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Recognizing Lawn Disease

by Kelly Richardson, All About Lawns Columnist

One minute you have got a great looking, lush lawn that is emerald green and feels great to your feet. The next minute, a dreaded lawn disease can take over, ruining your hard work. Here are some characteristics of common lawn diseases, how to spot them, and how to treat them.

The damage that lawn disease can do to your grass is painful to see. There are a variety of lawn diseases that come and go for various reasons. They can turn a once beautiful lawn into a ghastly sigh for your neighbors to see. But knowing about common lawn diseases is one step in fighting their effects. Here are some of the more common ones.
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  • Summer Patch. This particular lawn disease is caused by a fungus and attacks your lawn during the summer months. Summer patch causes yellow patches of dead grass to form about 6 to 12 inches in diameter. Watering less will help rid your lawn of summer patch.
  • Powdery Mildew. The disease powdery mildew usually forms on Kentucky Bluegrass lawns in shaded areas. Also caused by a mildew fungus, powdery mildew rubs off of shrubs and plants. To clear, make sure your shrubbery and plants are properly groomed.
  • Mushrooms. This particular lawn disease is one of the most common anywhere. Mushrooms don't harm your lawn in particular, but they may be poisonous to pets or children who eat them. Mushrooms should be raked up and destroyed when they are found on your lawn.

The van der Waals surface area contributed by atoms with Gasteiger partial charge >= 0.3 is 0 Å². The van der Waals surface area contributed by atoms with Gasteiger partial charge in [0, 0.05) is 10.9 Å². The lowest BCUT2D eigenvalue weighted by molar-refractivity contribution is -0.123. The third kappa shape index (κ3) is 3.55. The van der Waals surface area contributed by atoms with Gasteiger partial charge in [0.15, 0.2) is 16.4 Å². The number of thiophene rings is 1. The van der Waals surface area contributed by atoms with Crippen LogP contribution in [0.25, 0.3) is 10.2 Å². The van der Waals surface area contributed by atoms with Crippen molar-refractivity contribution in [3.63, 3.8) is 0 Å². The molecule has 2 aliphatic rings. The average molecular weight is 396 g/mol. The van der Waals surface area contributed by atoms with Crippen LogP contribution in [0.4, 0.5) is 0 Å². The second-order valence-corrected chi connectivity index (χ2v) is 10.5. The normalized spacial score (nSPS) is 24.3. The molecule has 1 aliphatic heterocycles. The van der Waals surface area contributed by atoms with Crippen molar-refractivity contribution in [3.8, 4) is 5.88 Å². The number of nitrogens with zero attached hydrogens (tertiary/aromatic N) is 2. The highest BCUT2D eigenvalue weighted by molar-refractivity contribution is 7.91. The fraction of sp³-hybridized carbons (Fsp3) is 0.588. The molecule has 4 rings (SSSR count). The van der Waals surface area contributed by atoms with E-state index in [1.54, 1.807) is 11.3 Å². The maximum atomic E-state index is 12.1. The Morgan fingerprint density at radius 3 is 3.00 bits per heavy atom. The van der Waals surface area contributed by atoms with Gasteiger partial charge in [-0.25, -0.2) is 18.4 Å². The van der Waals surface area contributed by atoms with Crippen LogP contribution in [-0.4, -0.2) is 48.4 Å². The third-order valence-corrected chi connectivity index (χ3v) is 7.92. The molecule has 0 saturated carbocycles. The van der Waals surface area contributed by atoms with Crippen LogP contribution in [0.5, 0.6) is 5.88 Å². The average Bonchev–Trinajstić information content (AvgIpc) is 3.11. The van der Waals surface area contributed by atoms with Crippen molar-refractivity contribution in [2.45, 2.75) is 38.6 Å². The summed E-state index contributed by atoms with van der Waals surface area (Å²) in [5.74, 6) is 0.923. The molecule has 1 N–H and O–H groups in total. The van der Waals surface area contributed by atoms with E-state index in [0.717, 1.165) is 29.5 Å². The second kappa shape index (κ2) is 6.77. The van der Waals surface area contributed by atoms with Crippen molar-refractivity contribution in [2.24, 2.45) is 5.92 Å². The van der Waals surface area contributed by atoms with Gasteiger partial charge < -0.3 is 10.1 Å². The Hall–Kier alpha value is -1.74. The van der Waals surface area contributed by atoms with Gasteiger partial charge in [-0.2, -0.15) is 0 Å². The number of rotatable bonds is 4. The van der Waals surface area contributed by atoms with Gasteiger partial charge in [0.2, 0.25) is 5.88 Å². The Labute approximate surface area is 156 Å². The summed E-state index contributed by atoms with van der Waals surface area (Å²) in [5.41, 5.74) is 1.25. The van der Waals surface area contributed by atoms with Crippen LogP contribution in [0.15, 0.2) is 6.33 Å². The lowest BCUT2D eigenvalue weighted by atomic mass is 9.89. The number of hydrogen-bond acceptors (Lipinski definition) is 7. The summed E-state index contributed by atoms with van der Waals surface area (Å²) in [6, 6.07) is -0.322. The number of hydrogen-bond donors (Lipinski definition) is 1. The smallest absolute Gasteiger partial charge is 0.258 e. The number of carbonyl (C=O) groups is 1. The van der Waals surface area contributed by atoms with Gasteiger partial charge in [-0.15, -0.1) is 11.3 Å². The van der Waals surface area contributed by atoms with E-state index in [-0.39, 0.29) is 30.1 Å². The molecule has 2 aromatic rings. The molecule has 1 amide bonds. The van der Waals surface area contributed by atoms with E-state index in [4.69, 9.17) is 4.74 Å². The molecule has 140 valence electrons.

• Slime Molds. Slime molds attack your lawn where there is heavy rainfall and high humidity. A slimly white substance will appear and choke out the nutrients in your lawn. Brush them off with a broom or rake to keep slime molds from infecting your lawn any further.
  • Moss and Algae. These primitive green plants attack in densely shaded and moist areas of your lawn. The best way to fight Moss and algae is to improve the soil damage and increase the amount of sunlight that hits these areas of your lawn.


About the Author
Kelly Richardson has obsessive compulsive lawn disorder and is afflicted with the need to share his knowledge with the world. Kelly writes lawn columns for a variety of home and garden magazines and e-zines.

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